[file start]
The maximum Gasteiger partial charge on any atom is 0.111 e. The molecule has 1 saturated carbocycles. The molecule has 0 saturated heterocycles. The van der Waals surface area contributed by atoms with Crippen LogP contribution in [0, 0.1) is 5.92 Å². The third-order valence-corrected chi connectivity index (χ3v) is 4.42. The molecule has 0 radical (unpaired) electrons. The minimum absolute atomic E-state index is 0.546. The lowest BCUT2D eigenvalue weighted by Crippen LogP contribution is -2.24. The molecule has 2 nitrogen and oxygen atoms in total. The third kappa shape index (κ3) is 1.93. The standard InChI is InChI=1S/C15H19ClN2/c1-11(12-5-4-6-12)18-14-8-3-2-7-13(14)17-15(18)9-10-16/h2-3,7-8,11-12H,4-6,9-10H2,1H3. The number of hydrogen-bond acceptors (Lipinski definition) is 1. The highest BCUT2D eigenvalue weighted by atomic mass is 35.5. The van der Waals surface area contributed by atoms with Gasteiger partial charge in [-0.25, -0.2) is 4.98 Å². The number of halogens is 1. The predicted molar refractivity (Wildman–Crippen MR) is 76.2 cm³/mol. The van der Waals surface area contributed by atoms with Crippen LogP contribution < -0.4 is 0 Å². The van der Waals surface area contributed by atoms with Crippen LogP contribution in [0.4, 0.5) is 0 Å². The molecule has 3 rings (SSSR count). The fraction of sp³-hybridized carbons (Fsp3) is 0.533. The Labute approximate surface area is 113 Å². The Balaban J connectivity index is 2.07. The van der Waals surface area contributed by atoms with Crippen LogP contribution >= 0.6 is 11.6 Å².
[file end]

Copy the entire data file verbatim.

The maximum Gasteiger partial charge on any atom is 0.111 e. The molecule has 1 saturated carbocycles. The molecule has 0 saturated heterocycles. The van der Waals surface area contributed by atoms with Crippen LogP contribution in [0, 0.1) is 5.92 Å². The third-order valence-corrected chi connectivity index (χ3v) is 4.42. The molecule has 0 radical (unpaired) electrons. The minimum absolute atomic E-state index is 0.546. The lowest BCUT2D eigenvalue weighted by Crippen LogP contribution is -2.24. The molecule has 2 nitrogen and oxygen atoms in total. The third kappa shape index (κ3) is 1.93. The standard InChI is InChI=1S/C15H19ClN2/c1-11(12-5-4-6-12)18-14-8-3-2-7-13(14)17-15(18)9-10-16/h2-3,7-8,11-12H,4-6,9-10H2,1H3. The number of hydrogen-bond acceptors (Lipinski definition) is 1. The highest BCUT2D eigenvalue weighted by atomic mass is 35.5. The van der Waals surface area contributed by atoms with Gasteiger partial charge in [-0.25, -0.2) is 4.98 Å². The number of halogens is 1. The predicted molar refractivity (Wildman–Crippen MR) is 76.2 cm³/mol. The van der Waals surface area contributed by atoms with Crippen LogP contribution < -0.4 is 0 Å². The van der Waals surface area contributed by atoms with Crippen LogP contribution in [0.4, 0.5) is 0 Å². The molecule has 3 rings (SSSR count). The fraction of sp³-hybridized carbons (Fsp3) is 0.533. The Labute approximate surface area is 113 Å². The Balaban J connectivity index is 2.07. The van der Waals surface area contributed by atoms with Crippen LogP contribution >= 0.6 is 11.6 Å².